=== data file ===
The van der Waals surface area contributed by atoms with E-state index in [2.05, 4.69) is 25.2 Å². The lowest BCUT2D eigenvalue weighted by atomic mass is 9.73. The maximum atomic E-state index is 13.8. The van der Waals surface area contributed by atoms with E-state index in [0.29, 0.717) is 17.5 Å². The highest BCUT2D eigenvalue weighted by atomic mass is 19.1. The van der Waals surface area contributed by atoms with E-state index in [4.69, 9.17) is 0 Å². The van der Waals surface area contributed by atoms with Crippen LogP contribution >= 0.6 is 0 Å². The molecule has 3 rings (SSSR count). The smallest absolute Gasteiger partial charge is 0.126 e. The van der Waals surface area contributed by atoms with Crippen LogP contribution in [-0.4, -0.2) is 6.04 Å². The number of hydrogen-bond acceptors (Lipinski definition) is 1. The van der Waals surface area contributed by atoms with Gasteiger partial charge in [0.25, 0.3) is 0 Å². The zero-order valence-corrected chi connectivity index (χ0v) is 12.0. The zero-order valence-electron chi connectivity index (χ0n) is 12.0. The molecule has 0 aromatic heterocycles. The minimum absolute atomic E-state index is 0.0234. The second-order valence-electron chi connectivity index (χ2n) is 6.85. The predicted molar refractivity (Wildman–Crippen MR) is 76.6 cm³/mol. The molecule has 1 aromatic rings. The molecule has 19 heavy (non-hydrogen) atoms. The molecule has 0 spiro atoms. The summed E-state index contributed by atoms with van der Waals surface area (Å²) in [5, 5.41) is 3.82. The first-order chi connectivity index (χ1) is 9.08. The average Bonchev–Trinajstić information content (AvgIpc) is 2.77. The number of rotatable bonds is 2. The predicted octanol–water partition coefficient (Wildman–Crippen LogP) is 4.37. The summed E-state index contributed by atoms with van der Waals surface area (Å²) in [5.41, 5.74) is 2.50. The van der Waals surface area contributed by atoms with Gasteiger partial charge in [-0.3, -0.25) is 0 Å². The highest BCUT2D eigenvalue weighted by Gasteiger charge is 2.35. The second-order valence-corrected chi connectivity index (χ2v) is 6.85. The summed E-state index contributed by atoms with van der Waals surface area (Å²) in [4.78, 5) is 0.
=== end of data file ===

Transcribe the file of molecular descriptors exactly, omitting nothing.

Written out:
The van der Waals surface area contributed by atoms with E-state index in [2.05, 4.69) is 25.2 Å². The lowest BCUT2D eigenvalue weighted by atomic mass is 9.73. The maximum atomic E-state index is 13.8. The van der Waals surface area contributed by atoms with E-state index in [0.29, 0.717) is 17.5 Å². The highest BCUT2D eigenvalue weighted by atomic mass is 19.1. The van der Waals surface area contributed by atoms with E-state index in [4.69, 9.17) is 0 Å². The van der Waals surface area contributed by atoms with Crippen LogP contribution >= 0.6 is 0 Å². The molecule has 3 rings (SSSR count). The smallest absolute Gasteiger partial charge is 0.126 e. The van der Waals surface area contributed by atoms with Crippen LogP contribution in [-0.4, -0.2) is 6.04 Å². The number of hydrogen-bond acceptors (Lipinski definition) is 1. The van der Waals surface area contributed by atoms with Gasteiger partial charge in [0.25, 0.3) is 0 Å². The zero-order valence-corrected chi connectivity index (χ0v) is 12.0. The zero-order valence-electron chi connectivity index (χ0n) is 12.0. The molecule has 0 aromatic heterocycles. The minimum absolute atomic E-state index is 0.0234. The second-order valence-electron chi connectivity index (χ2n) is 6.85. The predicted molar refractivity (Wildman–Crippen MR) is 76.6 cm³/mol. The molecule has 1 aromatic rings. The molecule has 19 heavy (non-hydrogen) atoms. The molecule has 0 spiro atoms. The summed E-state index contributed by atoms with van der Waals surface area (Å²) in [5, 5.41) is 3.82. The first-order chi connectivity index (χ1) is 9.08. The average Bonchev–Trinajstić information content (AvgIpc) is 2.77. The number of rotatable bonds is 2. The predicted octanol–water partition coefficient (Wildman–Crippen LogP) is 4.37. The summed E-state index contributed by atoms with van der Waals surface area (Å²) in [5.41, 5.74) is 2.50. The van der Waals surface area contributed by atoms with Gasteiger partial charge in [-0.3, -0.25) is 0 Å². The highest BCUT2D eigenvalue weighted by Gasteiger charge is 2.35. The second-order valence-corrected chi connectivity index (χ2v) is 6.85. The summed E-state index contributed by atoms with van der Waals surface area (Å²) in [4.78, 5) is 0.